Not dumb at all, Philip. It may, if the reason it does what it does is because it doesn't generate sufficient roots of its own. Adding more vigor to the roots may well alter what it does. Or, it could be it's just one of "those", which prefer to flower at the expense of growing and requires being continually disbudded until it generates a decent plant. Grey Pearl and my Annie Laurie McDowell are that kind. Left to their own devices, Grey Pearl will flower itself literally to death. Annie Laurie McDowell will sit as a small plant and flower, and flower and flower until it is usually yanked out because it didn't develop into the desired twenty foot climber.
Kim
California Central Coast
USDA Zone 9b
Sunset Zone 15
Cooler inland coastal valley with strong marine influence

macabreroses
Posts: 22
Joined: Tue Oct 30, 2018 1:59 pm
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Re: Odd little seedling

Post: # 70560Post macabreroses
Mon Nov 04, 2019 4:43 pm

Any updates on this plant? I think about it quite often LOL

mntlover
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Re: Odd little seedling

Post: # 70562Post mntlover
Mon Nov 04, 2019 8:52 pm

You aren't the only one.
Also, Kim, thanks for mentioning the disbudding. I have a seedling that is really slow in filling out, but has been blooming too frequently this year. Maybe I'll try a bunch of disbudding and see what some time does for it.
DUane

Larry Davis
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Re: Odd little seedling

Post: # 70564Post Larry Davis
Mon Nov 04, 2019 9:07 pm

Here's a thought that might pique Karl's interest. Dwarfing of apples, pears and the like depends on rootstock, or interstock grafting. Is there any evidence in he rose literature for such things? I only know the examples of minatures grafted onto standards where you get a small bush on top of a long thick stem. In that case there doesn't seem to be much effect on growth of the mini. It just stands higher in the air. I suppose it depends on where the dwarfing substance is made and acting. For apples the root definitely sends growth hormones to the foliage-producing parts. A dwarfing interstock can block the effect of a naturally big rootstock, on a naturally big scion, giving an intermediate sized, more dwarfed top.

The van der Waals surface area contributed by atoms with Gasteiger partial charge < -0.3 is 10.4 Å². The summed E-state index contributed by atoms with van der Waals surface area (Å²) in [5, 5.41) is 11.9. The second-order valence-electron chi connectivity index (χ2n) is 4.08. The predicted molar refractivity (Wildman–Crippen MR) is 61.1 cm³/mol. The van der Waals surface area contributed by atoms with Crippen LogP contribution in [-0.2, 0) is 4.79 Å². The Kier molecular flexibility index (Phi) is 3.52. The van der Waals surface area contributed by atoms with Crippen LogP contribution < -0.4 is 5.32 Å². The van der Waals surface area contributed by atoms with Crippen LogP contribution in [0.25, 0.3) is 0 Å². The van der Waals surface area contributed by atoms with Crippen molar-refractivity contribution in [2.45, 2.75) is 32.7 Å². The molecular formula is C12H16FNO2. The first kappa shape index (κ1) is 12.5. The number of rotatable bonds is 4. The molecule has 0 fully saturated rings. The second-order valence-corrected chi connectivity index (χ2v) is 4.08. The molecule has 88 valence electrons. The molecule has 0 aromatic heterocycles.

We hear of different roots being preferred on different soil types or climates. But are there any that will serve to dwarf a big bush, or undwarf a little one?

jbergeson
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Re: Odd little seedling

Post: # 70566Post jbergeson
Tue Nov 05, 2019 9:38 am

I believe I labeled this little guy to be dug, with the intention of sending it to Kim for growth and propagation, as he mentioned above.

So it is probably in a pile of roses somewhere in my bare root building. Kim, would it be best to send it now or should I wait until March or April?

roseseek
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Re: Odd little seedling

Post: # 70568Post roseseek
Tue Nov 05, 2019 11:03 am

Hi Joe, we're back down into our "normal"temps now of low to mid seventies during daylight and the forties at night. The weather should still be good in spring, but at least if we will receive rains, earlier would get some of them while later likely won't. Now it's cooler, I need to send Jonathan a species cross he wants. Thanks!
Kim
California Central Coast
USDA Zone 9b
Sunset Zone 15
Cooler inland coastal valley with strong marine influence